The Census Bureau finds that one of every four members of this year's kindergarten class is Hispanic. To put this number in context, Hispanics were less than five percent of all students in 1970. This unprecedented transformation is the result of our federal immigration program, which continues at record pace.
Quoted recently in USA Today, demographer Kenneth Johnson predicted that this change is "only the beginning," given that the number of Hispanic girls entering childbearing years is up more than 30 percent. Johnson went on to explain that this is a nationwide phenomenon as school districts everywhere are struggling to accommodate these students.
The most obvious challenge is the language divide – it is estimated that 16 percent of five-year-olds are Spanish speakers. Most teachers are simply not equipped to instruct these pupils, who struggle to communicate and remain isolated from their peers. One study found that it takes the average person five to seven years to achieve fluency in English. Another concluded that the average English learner in California had less than a 40 percent chance to be proficient after ten years of schooling in the U.S. This means many will reach graduation age lacking the ability to effectively read and write in English.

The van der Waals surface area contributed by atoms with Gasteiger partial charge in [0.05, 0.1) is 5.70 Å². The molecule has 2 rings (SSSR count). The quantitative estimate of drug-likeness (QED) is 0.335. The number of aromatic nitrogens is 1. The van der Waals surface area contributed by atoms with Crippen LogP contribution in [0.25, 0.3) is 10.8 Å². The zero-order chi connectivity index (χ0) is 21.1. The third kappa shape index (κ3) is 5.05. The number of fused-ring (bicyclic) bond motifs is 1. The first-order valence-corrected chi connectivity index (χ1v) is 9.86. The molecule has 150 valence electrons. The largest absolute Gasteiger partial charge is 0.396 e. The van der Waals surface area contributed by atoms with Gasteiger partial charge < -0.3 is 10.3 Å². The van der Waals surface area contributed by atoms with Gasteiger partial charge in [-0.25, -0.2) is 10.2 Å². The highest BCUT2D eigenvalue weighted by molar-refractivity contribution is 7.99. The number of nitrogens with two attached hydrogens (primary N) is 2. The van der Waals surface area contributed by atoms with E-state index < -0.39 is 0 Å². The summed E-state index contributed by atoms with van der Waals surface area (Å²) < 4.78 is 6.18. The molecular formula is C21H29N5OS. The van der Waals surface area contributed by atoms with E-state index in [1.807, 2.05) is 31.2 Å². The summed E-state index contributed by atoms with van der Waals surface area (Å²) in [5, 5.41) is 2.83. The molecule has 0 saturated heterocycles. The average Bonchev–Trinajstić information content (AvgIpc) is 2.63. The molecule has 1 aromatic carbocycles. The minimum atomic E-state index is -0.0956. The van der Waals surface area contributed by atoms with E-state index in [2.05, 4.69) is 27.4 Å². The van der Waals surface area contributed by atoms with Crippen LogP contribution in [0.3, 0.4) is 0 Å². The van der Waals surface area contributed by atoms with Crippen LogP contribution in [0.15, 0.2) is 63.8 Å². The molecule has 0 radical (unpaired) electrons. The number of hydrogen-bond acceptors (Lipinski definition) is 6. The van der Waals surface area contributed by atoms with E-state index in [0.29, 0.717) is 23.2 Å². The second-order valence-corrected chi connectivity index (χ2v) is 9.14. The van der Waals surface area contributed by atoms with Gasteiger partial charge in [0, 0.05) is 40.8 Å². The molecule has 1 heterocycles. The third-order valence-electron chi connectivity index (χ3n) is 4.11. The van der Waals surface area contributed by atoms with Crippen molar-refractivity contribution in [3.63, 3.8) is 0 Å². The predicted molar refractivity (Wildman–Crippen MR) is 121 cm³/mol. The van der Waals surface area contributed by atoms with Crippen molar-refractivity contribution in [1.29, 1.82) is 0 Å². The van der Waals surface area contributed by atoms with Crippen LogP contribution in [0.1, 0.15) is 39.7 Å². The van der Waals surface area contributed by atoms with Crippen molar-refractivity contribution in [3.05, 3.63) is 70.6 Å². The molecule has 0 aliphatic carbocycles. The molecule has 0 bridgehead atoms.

Lacking English proficiency is a serious impediment to making a suitable living and integrating into American life. And given the government’s sustained policy of mass immigration, these personal struggles will have a cumulative impact on the economy. If current trends continue, one education think tank projects that the skills and incomes of the U.S. workforce will decline over the next several years.
Even if we immediately regained control of our haphazard system and significantly reduced immigration, the challenge of fostering widespread success among Hispanic students remains. Two professors explain that the Latino education crisis goes far beyond the language divide and is serious enough to imperil our very democracy. They cite researchers who find that around 50 percent of Hispanic students do not graduate four years after entering high school.
These young people, most of whom are American citizens, will have a definitive role in shaping the next several decades. They are a permanent addition to the American story. While their progress should be a consideration for future immigration policy, how they fare is a separate issue and one of extreme importance.